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The Most Important Reason For Trials That Mormons Almost Always Forget

The Most Important Reason For Trials That Mormons Almost Always Forget

The Most Important Reason For Trials That Mormons Almost Always Forget

Far too often Mormons fall into the same trap as the Pharisees. Namely, when we see someone with a trial we think it is a sign of their sinfulness. This idea is false.  In John 9:1-3, when Jesus was asked, “Master, who did sin, this man, or his parents, that he was born blind?” He replied neither had sinned. Jesus Christ was correcting the false cultural belief that sin is the only cause of trials.
The life of Jesus Christ itself is a testimony that bad things happen to good people. Jesus Christ did not sin. Yet he still had trials. Why? As we look at the life of Christ we can learn that God tests His children, even His Only Begotten Son with trials, so that we can gain experience.

It is true that some trials come because of the fallen nature of the earth. Other trials come because of the fallen nature of man. But there is a deeper more important reason we have trials. And I would argue it is the most common reason we have trials: trials are meant to give us experience.

We need to replace the idea that trials are a sign of wickedness with an understanding that trials are designed by a loving God to help us become like Him. Elder Burke H. Petersen addressed this topic in an amazing sermon in October 1973 entitled Adversity and Prayer. He said,“trials are an evidence of a Father’s love.” Can it be any clearer?  It is within that idea that I have formulated what I call the Humility Cycle, it is the alternative path to the pride cycle.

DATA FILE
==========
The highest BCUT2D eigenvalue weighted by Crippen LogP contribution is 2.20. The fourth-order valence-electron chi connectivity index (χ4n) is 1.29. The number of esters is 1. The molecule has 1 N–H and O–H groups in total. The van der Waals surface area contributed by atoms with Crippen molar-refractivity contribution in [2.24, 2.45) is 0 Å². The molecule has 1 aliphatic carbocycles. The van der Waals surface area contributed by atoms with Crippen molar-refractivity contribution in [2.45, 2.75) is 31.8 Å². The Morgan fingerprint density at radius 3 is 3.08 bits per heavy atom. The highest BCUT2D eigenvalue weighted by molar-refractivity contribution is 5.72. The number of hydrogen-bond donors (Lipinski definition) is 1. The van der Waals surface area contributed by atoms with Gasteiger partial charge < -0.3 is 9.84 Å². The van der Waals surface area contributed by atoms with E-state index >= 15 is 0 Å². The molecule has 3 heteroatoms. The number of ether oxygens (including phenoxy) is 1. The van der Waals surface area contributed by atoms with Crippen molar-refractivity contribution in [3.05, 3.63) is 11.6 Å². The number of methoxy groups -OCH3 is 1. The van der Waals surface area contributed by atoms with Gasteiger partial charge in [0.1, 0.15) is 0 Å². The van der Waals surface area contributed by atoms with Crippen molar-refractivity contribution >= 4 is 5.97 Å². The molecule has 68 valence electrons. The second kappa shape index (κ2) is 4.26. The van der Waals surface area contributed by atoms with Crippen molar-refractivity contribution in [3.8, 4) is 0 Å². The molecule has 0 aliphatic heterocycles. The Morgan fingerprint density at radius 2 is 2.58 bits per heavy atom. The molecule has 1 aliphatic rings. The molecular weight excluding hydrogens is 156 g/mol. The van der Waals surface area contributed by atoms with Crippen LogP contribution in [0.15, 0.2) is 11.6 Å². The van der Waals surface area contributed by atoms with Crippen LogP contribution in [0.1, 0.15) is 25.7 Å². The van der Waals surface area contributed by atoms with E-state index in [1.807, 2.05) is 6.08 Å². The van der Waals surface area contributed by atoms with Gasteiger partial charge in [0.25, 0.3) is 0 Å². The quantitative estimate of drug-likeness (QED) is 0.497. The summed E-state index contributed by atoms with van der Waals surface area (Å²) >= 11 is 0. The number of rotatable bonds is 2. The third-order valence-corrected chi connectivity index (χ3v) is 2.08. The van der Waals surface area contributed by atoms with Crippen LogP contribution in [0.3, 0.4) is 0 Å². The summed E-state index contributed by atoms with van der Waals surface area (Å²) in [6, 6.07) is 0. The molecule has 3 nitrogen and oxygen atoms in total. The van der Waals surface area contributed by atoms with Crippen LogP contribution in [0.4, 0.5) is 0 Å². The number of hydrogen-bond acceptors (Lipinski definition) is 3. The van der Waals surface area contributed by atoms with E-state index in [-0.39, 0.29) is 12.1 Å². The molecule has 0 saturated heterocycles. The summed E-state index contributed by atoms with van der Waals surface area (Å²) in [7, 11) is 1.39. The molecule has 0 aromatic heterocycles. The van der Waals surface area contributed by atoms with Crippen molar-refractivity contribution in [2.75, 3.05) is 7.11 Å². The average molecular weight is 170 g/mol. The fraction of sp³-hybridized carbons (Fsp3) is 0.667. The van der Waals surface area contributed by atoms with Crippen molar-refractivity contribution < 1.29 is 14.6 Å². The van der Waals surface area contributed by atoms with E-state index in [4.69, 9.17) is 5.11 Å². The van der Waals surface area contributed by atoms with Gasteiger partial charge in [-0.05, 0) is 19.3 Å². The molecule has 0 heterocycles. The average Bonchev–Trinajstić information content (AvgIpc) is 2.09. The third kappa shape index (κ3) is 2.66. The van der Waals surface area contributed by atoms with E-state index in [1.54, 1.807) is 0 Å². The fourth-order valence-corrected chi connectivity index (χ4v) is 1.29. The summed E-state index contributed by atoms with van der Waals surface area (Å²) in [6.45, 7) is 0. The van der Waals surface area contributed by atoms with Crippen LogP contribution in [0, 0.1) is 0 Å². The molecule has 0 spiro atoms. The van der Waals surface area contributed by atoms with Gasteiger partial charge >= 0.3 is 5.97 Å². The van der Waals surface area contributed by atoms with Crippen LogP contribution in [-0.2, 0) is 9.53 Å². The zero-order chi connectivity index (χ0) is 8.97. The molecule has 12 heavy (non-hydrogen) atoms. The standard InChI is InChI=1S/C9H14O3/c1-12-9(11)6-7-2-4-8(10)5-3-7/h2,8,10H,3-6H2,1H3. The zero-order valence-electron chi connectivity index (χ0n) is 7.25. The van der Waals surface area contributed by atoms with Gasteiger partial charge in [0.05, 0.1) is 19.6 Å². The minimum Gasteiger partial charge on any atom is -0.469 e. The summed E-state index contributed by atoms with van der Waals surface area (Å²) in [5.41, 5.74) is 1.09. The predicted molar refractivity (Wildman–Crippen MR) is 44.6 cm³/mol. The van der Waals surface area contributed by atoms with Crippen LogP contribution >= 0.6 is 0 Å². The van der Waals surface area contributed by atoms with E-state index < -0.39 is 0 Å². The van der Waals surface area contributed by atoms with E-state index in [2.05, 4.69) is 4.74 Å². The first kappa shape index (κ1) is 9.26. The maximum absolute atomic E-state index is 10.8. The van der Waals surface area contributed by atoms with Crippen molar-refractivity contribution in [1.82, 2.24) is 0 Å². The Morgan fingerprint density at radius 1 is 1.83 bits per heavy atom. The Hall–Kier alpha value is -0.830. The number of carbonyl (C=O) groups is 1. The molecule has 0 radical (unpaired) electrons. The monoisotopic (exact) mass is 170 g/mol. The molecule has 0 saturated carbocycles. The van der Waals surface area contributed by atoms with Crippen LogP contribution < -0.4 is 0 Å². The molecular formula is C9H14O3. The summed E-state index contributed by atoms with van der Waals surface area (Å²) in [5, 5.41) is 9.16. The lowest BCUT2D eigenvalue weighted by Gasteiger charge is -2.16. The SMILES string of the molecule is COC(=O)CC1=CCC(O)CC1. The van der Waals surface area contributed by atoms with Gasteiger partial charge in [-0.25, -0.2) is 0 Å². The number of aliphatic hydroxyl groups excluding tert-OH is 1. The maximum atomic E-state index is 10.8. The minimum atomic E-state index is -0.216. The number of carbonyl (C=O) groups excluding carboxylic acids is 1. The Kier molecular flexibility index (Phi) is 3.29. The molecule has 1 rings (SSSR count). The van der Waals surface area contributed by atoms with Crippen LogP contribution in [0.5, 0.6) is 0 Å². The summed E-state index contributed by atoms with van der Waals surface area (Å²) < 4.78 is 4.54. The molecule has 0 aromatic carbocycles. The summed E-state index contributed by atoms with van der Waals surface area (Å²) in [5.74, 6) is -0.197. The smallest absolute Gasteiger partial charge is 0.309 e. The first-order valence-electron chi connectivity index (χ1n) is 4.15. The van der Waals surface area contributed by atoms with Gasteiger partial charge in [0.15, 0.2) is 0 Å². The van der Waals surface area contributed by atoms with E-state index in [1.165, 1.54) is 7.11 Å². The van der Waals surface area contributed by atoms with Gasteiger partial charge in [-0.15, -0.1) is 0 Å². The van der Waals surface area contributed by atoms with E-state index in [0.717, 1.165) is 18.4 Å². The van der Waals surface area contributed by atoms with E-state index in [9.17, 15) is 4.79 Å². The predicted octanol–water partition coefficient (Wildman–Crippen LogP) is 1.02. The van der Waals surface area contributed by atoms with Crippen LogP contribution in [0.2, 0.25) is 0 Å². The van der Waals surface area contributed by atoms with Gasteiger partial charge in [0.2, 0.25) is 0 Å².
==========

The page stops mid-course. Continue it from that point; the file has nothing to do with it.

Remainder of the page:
The Pride Cycle Vs The Humility Cycle

We have all seen diagrams like this one. The Book of Mormon teaches us that this is an oft repeated cycle. But, there is another, a more important cycle and pathway we can choose, it is the humility cycle.
Unlike the pride cycle which is often what society is doing, the humility cycle is another option. The humility cycle comes from a study of the life of Christ and faithful Saints through the ages. Particularly the life of the late Neal A. Maxwell, an Apostle who was called to endure the ravages of cancer, that eventually took his life.  The humility cycle helps us make sense of all the awful trials that the saints are often called to endure. It is comprised of four parts.

1st. Righteous living.

The first step of the humility cycle is righteous living. When we are humble and doing what is right and life is good, it is easy. But there is little growth in ease.  Our ultimate goal is to become like God, therefore we must learn and grow. We learn through the tutoring trials of mortality. It would be naive to expect righteous living to be trial free.

“Therefore, how can you and I really expect to glide naively through life, as if to say, ‘Lord, give me experience, but not grief, not sorrow, not pain, not opposition, not betrayal, and certainly not to be forsaken. Keep from me, Lord, all those experiences which made Thee what Thou art! Then let me come and dwell with Thee and fully share Thy joy!'” – Elder Neal A. Maxwell

For points 2-4 click here to read them at